Agreement reached over burials in Sheikhupura village after mob obstructs Ahmadi funeral Published June 9, 2021 

Videos shared on social media showed a crowd of locals gathered at the graveyard during the Ahmadi woman's funeral. — Twitter screengrab
Videos shared on social media showed a crowd of locals gathered at the graveyard during the Ahmadi woman’s funeral. — Twitter screengrab

An agreement was reached regarding the burial of members of the Ahmadi community between local ulema and the district administration in Punjab’s Sheikhupura district on Wednesday, days after a mob allegedly tried to prevent the burial of an Ahmadi woman.

The June 5 incident, which took place in a village near Safdarabad in Sheikhupura, was first highlighted on social media, with citizens and celebrities urging authorities to take action against those preventing the burial.

After days of tension between the two groups over the issue, which also saw some people resort to aerial firing, negotiations were held on Wednesday involving religious leaders from both sides, and the Sheikhupura deputy commissioner and district police.

It was decided after the talks that “legal action will be taken against the people who took the law into their hands by brandishing weapons,” said a statement issued by the spokesperson for Sheikhupura district police, Wajid Ali. It added that as per the agreement, members of the Ahmadi community would bury their deceased in pre-determined sites.

Speaking to, Ali said that the incident took place on June 5 after some locals opposed the burial of the Ahmadi woman in the area of the local graveyard that they claimed belonged to them.

He added that there was no desecration of graves in the incident as had been reported on social media, and that the two sides had reached an agreement.

According to Sadr Anjuman Ahmadiyya spokesperson Aamir Mehmood, the incident took place in Chak 76 of Sheikhupura district. He alleged that some villagers had also made announcements at mosques in the area to not allow the burial of the deceased woman.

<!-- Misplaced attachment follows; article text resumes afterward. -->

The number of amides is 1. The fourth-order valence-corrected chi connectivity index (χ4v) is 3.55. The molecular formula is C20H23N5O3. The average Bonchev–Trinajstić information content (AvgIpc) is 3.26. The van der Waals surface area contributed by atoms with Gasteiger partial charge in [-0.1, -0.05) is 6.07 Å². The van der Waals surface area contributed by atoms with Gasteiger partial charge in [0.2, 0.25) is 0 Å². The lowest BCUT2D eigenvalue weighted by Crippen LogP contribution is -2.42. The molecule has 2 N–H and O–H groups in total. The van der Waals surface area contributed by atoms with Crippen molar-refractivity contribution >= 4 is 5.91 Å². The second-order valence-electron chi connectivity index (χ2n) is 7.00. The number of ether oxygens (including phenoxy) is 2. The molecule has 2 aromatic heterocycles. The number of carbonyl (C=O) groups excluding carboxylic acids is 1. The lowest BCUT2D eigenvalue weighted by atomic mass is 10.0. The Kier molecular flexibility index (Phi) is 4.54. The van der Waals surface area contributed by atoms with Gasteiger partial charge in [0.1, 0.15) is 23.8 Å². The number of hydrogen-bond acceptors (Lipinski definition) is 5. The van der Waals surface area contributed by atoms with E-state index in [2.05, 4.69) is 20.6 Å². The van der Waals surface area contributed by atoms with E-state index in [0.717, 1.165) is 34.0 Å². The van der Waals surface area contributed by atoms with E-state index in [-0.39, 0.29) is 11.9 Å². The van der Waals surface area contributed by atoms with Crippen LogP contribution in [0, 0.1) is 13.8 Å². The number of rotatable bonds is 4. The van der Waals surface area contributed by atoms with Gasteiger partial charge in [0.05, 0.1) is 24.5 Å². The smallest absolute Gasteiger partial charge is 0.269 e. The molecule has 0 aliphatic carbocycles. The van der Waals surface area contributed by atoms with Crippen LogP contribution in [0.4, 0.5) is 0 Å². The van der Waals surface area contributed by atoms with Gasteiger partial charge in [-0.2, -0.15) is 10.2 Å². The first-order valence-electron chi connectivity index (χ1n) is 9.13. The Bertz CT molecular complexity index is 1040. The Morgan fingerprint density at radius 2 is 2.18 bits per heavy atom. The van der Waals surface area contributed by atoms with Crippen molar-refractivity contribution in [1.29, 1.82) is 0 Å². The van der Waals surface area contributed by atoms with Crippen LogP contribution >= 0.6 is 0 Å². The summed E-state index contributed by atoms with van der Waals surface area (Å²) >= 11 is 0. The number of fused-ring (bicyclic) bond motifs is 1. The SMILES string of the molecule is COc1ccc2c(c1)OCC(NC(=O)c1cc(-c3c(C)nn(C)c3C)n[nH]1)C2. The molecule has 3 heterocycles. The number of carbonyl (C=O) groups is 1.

“The villagers tried to stop the burial but the woman was laid to rest,” he said. He said that the villagers tried to stop the burial even though one portion of the graveyard had been designated for Ahmadis. “The land was allotted to the Ahmadi community,” he said.

When the incident was brought to the notice of Azhar Mashwani — the Punjab chief minister’s focal person for digital media — he said that the “longstanding issue of the graveyard” had been resolved.

He said that according to the report from the district administration, two different areas had been demarcated for both the communities after an agreement between the elders in the presence of the local administration.

“Police and the administration reached as soon as the incident was reported,” he said. When asked about what action was being taken against the perpetrators, Mashwani said that legal proceedings were linked with the complainant’s application.

“Apparently they have withdrawn application/complaint after mutual agreement of both communities and resolution of the issue,” he said.

The episode involving the mob’s obstruction of the funeral prompted criticism on social media.

Ahmadis were declared non-Muslims in Pakistan through a constitutional amendment passed on September 7, 1974, during the tenure of Zulfikar Ali Bhutto.

This measure was later followed with Gen Ziaul Haq making it a punishable offence for Ahmadis to call themselves Muslim or to refer to their faith as Islam.

Last year saw an uptick in the number of attacks targeting members of the community in Pakistan.

In November, an Ahmadi doctor was shot dead while his father and two uncles were injured after a teenage boy opened fire on them in their home in Punjab’s Nankana Sahib district.

An Ahmadi professor was shot dead in a targeted attack in Peshawar, allegedly over his religious beliefs, in October.

In July, an American national, Tahir Naseem, was shot dead by a teenager in a Peshawar courtroom. It later turned out that the deceased had reportedly left the Ahmadi community.


Suggested reading for living in the image of the Loving and the Most Merciful God by Zia H Shah MD, Chief Editor of the Muslim Times:

Thirty Plus Quotes from the Poet of Love

Two Hundred Verses about Compassionate Living in the Quran

A Message of Compassion and Love from the Holy Bible

True Fasting: A Message of Compassion and Love from the Old Testament

Abou Ben Adhem, A Compassionate Man

‘Love Hormone,’ How it works in Hospitality?

‘Love Hormone’ Oxytocin May Enhance Feelings Of Spirituality

I am a Jew, a Catholic, a Christian and a Muslim; I am Zia H Shah

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